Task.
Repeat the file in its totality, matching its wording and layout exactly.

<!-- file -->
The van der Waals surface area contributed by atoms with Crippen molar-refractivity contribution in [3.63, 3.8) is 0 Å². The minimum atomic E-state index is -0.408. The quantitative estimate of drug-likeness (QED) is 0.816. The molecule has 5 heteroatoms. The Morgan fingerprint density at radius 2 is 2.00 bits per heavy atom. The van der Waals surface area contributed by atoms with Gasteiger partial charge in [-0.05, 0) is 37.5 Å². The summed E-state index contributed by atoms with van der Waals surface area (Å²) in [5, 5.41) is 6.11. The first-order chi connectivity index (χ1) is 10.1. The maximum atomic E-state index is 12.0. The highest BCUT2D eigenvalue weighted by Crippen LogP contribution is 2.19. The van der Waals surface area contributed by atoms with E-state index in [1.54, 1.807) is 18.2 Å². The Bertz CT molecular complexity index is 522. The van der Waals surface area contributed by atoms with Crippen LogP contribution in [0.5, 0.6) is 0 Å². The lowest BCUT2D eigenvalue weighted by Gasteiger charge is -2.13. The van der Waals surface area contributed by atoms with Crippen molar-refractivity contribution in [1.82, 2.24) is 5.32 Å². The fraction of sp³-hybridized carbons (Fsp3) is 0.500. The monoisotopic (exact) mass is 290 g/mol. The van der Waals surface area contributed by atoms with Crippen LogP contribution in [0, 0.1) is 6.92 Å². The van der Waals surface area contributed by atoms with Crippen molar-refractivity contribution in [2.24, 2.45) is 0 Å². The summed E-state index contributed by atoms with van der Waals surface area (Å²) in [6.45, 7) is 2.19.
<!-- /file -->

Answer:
The van der Waals surface area contributed by atoms with Crippen molar-refractivity contribution in [3.63, 3.8) is 0 Å². The minimum atomic E-state index is -0.408. The quantitative estimate of drug-likeness (QED) is 0.816. The molecule has 5 heteroatoms. The Morgan fingerprint density at radius 2 is 2.00 bits per heavy atom. The van der Waals surface area contributed by atoms with Gasteiger partial charge in [-0.05, 0) is 37.5 Å². The summed E-state index contributed by atoms with van der Waals surface area (Å²) in [5, 5.41) is 6.11. The first-order chi connectivity index (χ1) is 10.1. The maximum atomic E-state index is 12.0. The highest BCUT2D eigenvalue weighted by Crippen LogP contribution is 2.19. The van der Waals surface area contributed by atoms with E-state index in [1.54, 1.807) is 18.2 Å². The Bertz CT molecular complexity index is 522. The van der Waals surface area contributed by atoms with Crippen LogP contribution in [0.5, 0.6) is 0 Å². The lowest BCUT2D eigenvalue weighted by Gasteiger charge is -2.13. The van der Waals surface area contributed by atoms with Crippen molar-refractivity contribution in [1.82, 2.24) is 5.32 Å². The fraction of sp³-hybridized carbons (Fsp3) is 0.500. The monoisotopic (exact) mass is 290 g/mol. The van der Waals surface area contributed by atoms with Crippen LogP contribution in [0, 0.1) is 6.92 Å². The van der Waals surface area contributed by atoms with Crippen molar-refractivity contribution in [2.24, 2.45) is 0 Å². The summed E-state index contributed by atoms with van der Waals surface area (Å²) in [6.45, 7) is 2.19.